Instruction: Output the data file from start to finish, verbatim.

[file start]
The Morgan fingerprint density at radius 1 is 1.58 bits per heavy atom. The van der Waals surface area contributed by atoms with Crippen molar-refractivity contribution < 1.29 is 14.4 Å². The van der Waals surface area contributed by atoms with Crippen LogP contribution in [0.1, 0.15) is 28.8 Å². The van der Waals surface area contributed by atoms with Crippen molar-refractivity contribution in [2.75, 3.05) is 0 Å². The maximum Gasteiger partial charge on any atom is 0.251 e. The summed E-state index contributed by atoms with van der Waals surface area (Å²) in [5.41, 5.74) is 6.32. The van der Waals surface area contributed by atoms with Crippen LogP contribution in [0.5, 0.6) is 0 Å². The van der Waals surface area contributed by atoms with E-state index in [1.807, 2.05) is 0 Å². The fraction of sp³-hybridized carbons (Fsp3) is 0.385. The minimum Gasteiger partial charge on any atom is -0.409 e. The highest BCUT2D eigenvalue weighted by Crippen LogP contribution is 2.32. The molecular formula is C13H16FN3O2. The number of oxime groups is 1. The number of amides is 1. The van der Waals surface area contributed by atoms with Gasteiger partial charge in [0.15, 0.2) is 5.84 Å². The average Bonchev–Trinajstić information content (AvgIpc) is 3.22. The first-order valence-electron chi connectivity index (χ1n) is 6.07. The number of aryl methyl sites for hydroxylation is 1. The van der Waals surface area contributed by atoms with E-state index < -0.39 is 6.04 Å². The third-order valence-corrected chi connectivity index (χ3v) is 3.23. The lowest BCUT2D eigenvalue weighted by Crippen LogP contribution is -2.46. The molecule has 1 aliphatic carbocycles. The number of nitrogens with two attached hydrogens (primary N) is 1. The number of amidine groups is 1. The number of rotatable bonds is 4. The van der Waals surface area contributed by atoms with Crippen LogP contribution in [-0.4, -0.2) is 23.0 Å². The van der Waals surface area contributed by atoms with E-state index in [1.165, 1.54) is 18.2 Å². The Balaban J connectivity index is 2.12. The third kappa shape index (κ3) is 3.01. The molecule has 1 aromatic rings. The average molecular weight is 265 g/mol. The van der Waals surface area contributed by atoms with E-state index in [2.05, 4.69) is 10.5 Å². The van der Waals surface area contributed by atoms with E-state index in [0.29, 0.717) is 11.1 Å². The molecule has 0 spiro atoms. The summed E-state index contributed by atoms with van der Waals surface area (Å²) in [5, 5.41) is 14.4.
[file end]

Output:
The Morgan fingerprint density at radius 1 is 1.58 bits per heavy atom. The van der Waals surface area contributed by atoms with Crippen molar-refractivity contribution < 1.29 is 14.4 Å². The van der Waals surface area contributed by atoms with Crippen LogP contribution in [0.1, 0.15) is 28.8 Å². The van der Waals surface area contributed by atoms with Crippen molar-refractivity contribution in [2.75, 3.05) is 0 Å². The maximum Gasteiger partial charge on any atom is 0.251 e. The summed E-state index contributed by atoms with van der Waals surface area (Å²) in [5.41, 5.74) is 6.32. The van der Waals surface area contributed by atoms with Crippen LogP contribution in [0.5, 0.6) is 0 Å². The van der Waals surface area contributed by atoms with E-state index in [1.807, 2.05) is 0 Å². The fraction of sp³-hybridized carbons (Fsp3) is 0.385. The minimum Gasteiger partial charge on any atom is -0.409 e. The highest BCUT2D eigenvalue weighted by Crippen LogP contribution is 2.32. The molecular formula is C13H16FN3O2. The number of oxime groups is 1. The number of amides is 1. The van der Waals surface area contributed by atoms with Gasteiger partial charge in [0.15, 0.2) is 5.84 Å². The average Bonchev–Trinajstić information content (AvgIpc) is 3.22. The first-order valence-electron chi connectivity index (χ1n) is 6.07. The number of aryl methyl sites for hydroxylation is 1. The van der Waals surface area contributed by atoms with E-state index < -0.39 is 6.04 Å². The third-order valence-corrected chi connectivity index (χ3v) is 3.23. The lowest BCUT2D eigenvalue weighted by Crippen LogP contribution is -2.46. The molecule has 1 aliphatic carbocycles. The number of nitrogens with two attached hydrogens (primary N) is 1. The number of amidine groups is 1. The number of rotatable bonds is 4. The van der Waals surface area contributed by atoms with Crippen LogP contribution in [-0.4, -0.2) is 23.0 Å². The van der Waals surface area contributed by atoms with E-state index in [1.165, 1.54) is 18.2 Å². The Balaban J connectivity index is 2.12. The third kappa shape index (κ3) is 3.01. The molecule has 1 aromatic rings. The average molecular weight is 265 g/mol. The van der Waals surface area contributed by atoms with E-state index in [2.05, 4.69) is 10.5 Å². The van der Waals surface area contributed by atoms with E-state index in [0.29, 0.717) is 11.1 Å². The molecule has 0 spiro atoms. The summed E-state index contributed by atoms with van der Waals surface area (Å²) in [5, 5.41) is 14.4.